The basis for my blog post was that the GCC would be well served by developing more renewable energy generating capacity (financed through a green sukuk) because the countries in the region are quite energy and carbon intensive, when measured by carbon emissions per unit of GDP.  The six countries in the GCC are among the top 15 in carbon emissions per capita (they are ranked slightly lower in the emissions per unit of GDP).  If they shift their own use away from oil and gas, and instead export the gas to more efficient users of energy, then the aggregate carbon emissions should decline.

However, a green sukuk could be used to finance more than just renewable energy: the Wharton article describes the need for more technology to deliver clean water (50% of the population in the Middle East do not have access to clean water).  Either (or preferably both) renewable energy generation and water treatment and distribution facilities could be developed with financing raised through a green sukuk (which is being promoted by the Climate Bonds Initiative).

A sukuk for a solar farm or water treatment plant would be a good fit: a large amount of capital is needed up front and the project would have a tangible asset to back the sukuk, which would make periodic payments based on the sales of either water or electricity it generates.

The one potential difficulty in getting new projects financed with sukuk is that they would most likely have to be istisna’a-ijara sukuk.  During the istisna’a phase, the sukuk would not likely be tradable.  However, once the project is constructed, it would be an ijara sukuk and most likely tradable.  A solution to this potential problem would be for the sukuk to be issued by a company that has already operating facilities looking to build new capacity.  The sukuk could then be an ijara sukuk on the existing solar farm or water treatment facility with the proceeds used to construct additional capacity.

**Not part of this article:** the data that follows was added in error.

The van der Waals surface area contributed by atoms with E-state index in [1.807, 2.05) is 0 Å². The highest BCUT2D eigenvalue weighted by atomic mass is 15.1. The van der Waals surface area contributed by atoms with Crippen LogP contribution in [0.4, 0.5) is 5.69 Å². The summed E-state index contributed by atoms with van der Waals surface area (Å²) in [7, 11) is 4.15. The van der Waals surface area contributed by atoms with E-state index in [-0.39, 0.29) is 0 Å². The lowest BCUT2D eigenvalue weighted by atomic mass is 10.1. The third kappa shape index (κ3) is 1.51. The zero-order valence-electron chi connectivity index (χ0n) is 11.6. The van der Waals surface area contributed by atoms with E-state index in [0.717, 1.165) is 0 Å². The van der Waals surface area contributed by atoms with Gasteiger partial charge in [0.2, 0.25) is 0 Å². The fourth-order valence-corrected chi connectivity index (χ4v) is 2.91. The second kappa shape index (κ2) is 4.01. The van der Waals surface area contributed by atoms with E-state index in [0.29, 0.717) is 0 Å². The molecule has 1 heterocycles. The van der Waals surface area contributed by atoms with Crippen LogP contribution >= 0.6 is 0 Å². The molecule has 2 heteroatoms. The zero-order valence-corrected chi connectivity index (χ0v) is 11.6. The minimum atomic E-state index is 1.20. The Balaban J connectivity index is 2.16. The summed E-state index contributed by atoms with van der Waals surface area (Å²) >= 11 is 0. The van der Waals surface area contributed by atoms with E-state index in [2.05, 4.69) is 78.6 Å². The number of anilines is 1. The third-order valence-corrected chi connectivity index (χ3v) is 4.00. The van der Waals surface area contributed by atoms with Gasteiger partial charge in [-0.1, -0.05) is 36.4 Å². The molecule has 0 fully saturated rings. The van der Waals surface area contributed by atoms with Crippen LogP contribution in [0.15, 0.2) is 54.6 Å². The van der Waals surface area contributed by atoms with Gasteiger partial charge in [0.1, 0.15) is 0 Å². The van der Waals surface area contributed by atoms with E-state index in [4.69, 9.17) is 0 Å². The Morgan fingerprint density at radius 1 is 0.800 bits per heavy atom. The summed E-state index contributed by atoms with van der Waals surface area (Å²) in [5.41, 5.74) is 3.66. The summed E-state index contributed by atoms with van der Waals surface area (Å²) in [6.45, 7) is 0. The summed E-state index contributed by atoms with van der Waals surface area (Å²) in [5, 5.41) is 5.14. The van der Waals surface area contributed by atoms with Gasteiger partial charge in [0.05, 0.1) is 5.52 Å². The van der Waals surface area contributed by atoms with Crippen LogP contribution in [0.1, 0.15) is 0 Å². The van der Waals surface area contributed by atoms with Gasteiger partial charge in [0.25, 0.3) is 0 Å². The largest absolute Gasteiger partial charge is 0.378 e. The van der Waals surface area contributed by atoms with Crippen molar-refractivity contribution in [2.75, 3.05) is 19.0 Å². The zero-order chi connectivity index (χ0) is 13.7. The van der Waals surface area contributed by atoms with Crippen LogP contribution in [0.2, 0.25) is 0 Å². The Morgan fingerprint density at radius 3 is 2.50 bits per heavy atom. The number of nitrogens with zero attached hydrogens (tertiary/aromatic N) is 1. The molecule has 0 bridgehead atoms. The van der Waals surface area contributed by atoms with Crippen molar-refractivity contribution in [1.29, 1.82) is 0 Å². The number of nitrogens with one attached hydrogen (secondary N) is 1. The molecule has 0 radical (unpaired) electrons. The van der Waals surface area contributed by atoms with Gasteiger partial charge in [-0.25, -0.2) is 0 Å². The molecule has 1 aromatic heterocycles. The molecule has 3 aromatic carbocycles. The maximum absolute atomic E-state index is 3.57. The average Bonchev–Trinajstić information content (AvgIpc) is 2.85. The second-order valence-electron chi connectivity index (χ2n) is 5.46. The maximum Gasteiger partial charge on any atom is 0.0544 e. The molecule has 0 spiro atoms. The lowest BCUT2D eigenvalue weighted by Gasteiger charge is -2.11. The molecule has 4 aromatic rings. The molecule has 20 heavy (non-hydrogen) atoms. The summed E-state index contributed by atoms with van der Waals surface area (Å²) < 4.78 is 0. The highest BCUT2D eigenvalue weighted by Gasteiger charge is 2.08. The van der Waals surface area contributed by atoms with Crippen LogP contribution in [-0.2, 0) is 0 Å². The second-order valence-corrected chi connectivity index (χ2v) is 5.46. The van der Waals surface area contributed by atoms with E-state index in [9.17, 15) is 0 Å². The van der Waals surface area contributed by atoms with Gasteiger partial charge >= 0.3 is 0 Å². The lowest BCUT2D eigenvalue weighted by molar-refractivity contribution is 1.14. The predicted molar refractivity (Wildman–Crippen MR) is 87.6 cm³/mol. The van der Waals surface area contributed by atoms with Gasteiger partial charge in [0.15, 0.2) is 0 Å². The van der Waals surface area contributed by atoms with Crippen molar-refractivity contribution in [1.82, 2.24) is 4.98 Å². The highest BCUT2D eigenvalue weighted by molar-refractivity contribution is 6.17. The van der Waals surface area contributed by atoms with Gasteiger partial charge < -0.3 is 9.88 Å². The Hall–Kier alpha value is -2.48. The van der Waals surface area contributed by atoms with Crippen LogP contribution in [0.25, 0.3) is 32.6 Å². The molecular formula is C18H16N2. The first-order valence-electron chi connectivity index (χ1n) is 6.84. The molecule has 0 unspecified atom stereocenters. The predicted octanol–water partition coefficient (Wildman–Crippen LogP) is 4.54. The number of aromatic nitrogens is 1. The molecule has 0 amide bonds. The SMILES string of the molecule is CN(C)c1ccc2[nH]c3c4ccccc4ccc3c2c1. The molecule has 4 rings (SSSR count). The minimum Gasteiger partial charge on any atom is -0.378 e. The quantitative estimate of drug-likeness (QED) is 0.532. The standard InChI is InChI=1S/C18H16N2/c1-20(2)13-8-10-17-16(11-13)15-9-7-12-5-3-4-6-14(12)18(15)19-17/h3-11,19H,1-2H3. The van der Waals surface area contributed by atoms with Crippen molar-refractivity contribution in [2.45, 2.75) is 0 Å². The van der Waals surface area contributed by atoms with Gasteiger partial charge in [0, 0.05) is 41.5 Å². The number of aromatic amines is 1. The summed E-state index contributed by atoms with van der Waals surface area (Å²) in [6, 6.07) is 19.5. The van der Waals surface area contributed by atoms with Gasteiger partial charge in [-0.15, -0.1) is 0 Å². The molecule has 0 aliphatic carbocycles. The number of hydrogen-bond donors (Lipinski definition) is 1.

With sukuk markets surging, it seems like now is a good time to expand into new areas for Islamic finance.  The renewable energy and infrastructure to provide clean water are areas that would have a positive social impact, in addition to being financially viable.  Much more useful in my opinion than the pre-crisis focus on over-building bigger and more lavish luxury homes to meet highly uncertain demand (as the post-crisis crash in real estate in some areas has demonstrated).

Updates from the Americas

TCW to manage NCB Capital’s Shari’ah-compliant international equity funds

Trust Company of the West (TCW), Amundi and NCB Capital, the Saudi asset manager formed an alliance to manage NCB Capital’s international Islamic equity funds.  Perhaps the entry of a large US-based asset manager into the Islamic funds market can make Islamic finance more familiar to Wall Street, which has lagged other Western financial centers in Islamic finance.

UM Financial sale process hits a roadblock

The UM Financial bankruptcy process hit a snag when the 9 offers from 7 bidders came in under the amount UM Financial owes to Central One Credit Union.  As a result the receiver rejected the offers and is reviewing the process of the sale of the portfolio.  Filings with the bankruptcy court say that the bidders and Grant Thornton engaged in weeks of negotiations, but could not find an acceptable price to all parties.